The Stories We Write
Recently, someone asked me if I want to participate in an upcoming storytelling event. Given I’ve been described as a “speech in search of an audience,” I immediately gave an enthusiastic “yes!” Listening to and telling tales can be lots of fun. Stories can make us laugh or make us cry. Sometimes they can be scary. They can even be encouraging. They can help us see who we are and how we arrived to this place in life. But learning to listen to the stories we all tell ourselves, well, that can be a lesson in self discovery. And if we don’t, our stories can become prisons of grief, resentment and despair.
Think about it.
Unless we are mindful, we are always writing some internal narrative about what and who we encounter. They are often tales of injustice; some mistreatment at the hands of another. We become judge and jury about why someone doesn’t return our calls. Or why we shouldn’t have been fired or denied a promotion. Or so many other things. As an overweight kid, peering in from just outside the popular social circles, I often wrote my own internal stories about how others just weren’t smart enough to see my value. It was an effective short term strategy for dealing with my pain, but one that wasn’t particularly useful in examining what part I might have been playing in the creating my own social exile. Or in why I was eating too much.
Looking back, I realize with each Hostess Ho-Ho and Ding Dong I ate, with every Coke and glass of chocolate milk I swallowed, I was trying to quiet the boredom and fear of that time between being a childhood and adolescence. And with each bite and swallow, I was only adding to the cycle of boredom and fear. I just couldn’t see the part I played in the story I was living. Sure, I was a kid then. But now I’m all grown up. Well, sort of.
All of us have strategies for dealing with the very legitimate challenges of life; things like abandonment, judgment, injustice, abuse, to name just a few. But if we become self-righteous authors, placing ourselves at the center of some would-be Greek tragedy, we often fail to see our own fatal flaw. It’s time we take a careful look at our stories and ask ourselves if we’re only perpetuating our own fears and pain when we write them.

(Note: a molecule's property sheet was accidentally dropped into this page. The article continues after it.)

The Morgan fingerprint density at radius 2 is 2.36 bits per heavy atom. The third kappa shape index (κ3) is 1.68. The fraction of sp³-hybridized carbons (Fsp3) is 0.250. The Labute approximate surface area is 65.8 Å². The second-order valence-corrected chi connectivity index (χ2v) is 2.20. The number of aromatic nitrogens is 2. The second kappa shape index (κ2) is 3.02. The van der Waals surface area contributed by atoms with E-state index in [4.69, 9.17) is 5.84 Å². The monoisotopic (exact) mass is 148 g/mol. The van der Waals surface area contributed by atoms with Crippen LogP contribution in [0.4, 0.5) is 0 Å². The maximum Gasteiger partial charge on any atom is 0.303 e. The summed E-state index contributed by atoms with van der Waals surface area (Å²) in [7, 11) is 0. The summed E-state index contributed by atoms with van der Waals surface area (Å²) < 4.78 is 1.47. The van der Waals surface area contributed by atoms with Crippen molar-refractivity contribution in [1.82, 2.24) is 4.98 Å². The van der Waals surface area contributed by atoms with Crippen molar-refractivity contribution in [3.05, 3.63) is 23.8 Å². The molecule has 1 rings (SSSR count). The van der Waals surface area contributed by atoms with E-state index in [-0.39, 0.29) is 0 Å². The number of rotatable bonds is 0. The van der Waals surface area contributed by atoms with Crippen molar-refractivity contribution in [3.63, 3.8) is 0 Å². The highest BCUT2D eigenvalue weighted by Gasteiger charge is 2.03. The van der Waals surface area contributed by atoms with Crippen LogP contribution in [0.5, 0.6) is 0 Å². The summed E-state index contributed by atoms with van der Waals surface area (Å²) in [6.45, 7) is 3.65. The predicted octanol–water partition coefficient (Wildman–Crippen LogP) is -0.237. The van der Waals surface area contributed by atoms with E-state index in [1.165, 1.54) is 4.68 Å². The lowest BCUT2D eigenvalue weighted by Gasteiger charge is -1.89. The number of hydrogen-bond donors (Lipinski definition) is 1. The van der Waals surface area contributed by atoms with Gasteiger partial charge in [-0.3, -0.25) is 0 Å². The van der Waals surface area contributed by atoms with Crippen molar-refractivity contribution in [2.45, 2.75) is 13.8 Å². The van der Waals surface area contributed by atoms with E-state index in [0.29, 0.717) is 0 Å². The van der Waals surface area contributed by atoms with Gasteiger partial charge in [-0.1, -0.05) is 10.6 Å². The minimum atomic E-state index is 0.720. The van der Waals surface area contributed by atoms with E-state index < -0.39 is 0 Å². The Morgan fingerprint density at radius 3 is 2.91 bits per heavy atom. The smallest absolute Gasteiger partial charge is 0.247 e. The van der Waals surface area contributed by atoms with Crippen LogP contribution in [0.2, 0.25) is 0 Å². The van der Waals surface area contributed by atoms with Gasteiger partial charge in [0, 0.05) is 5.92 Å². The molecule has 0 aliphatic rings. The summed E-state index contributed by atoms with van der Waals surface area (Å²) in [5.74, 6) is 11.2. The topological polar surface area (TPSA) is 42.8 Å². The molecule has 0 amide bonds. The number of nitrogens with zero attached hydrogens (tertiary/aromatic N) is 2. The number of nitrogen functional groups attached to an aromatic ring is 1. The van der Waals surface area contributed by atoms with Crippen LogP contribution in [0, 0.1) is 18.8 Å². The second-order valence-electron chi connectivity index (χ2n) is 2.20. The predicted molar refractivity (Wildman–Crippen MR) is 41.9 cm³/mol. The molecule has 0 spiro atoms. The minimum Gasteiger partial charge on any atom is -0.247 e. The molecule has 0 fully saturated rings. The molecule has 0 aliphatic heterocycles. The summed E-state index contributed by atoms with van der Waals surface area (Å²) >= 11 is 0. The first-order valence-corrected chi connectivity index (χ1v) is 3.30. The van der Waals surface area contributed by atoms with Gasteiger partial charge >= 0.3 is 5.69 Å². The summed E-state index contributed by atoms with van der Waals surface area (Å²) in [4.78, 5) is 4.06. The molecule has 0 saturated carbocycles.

If we can find the courage to examine our own tales, maybe we can free ourselves from the burden of judging others for conduct we really don’t understand—even when their conduct is hurtful. Perhaps in letting go of the blaming part of our stories, we can learn to be content with the mystery of how things arise in our lives; or better yet, see how we sometimes invite our own troubles—and stop doing doing it. Maybe it’s possible to acknowledge our own hurt without heaping more logs onto the fires of our pain by examining how our stories are written only from our own point of view.
It occurs to me that accusations of selfishness in others normally arise when we aren’t getting our own way. And that my temptation to resentment doesn’t always begin with a look in the mirror. I laughingly tell my friends that every middle-aged man needs a magnifying mirror to take careful stock of what others see in on his face, neck, and ears. We need to examine our stories like we do our face in a magnifying mirror so we might actually see the real blemishes our own. Doing so shouldn’t become a matter of self judgment. It’s really just self care. We should be gentle with ourselves when doing it. Examining the stories I tell myself liberates me when I see how they are rife with my own biases and fears, how the ending to the tale is disappointing because the story didn’t turn out the way I thought it should.
I wish I could say I overcame my childhood weight problem by some transcendental enlightenment. I didn’t. Puberty came in a flood of growth hormone and testosterone that now makes me stand more than six feet six inches tall. I simply outgrew the problem. Not emotionally, because I’m still capable of trying to eat my fears, my pain, and sometimes, my boredom. Thankfully, my frame just hides it better now. Or that’s what I tell myself. Whatever the case, I hope I’m more mindful of what I eat and drink. I hope I’m more mindful of the stories I write, of the characters in them, and the part I play. Because after all, I’m the author of my own tales. Just like you.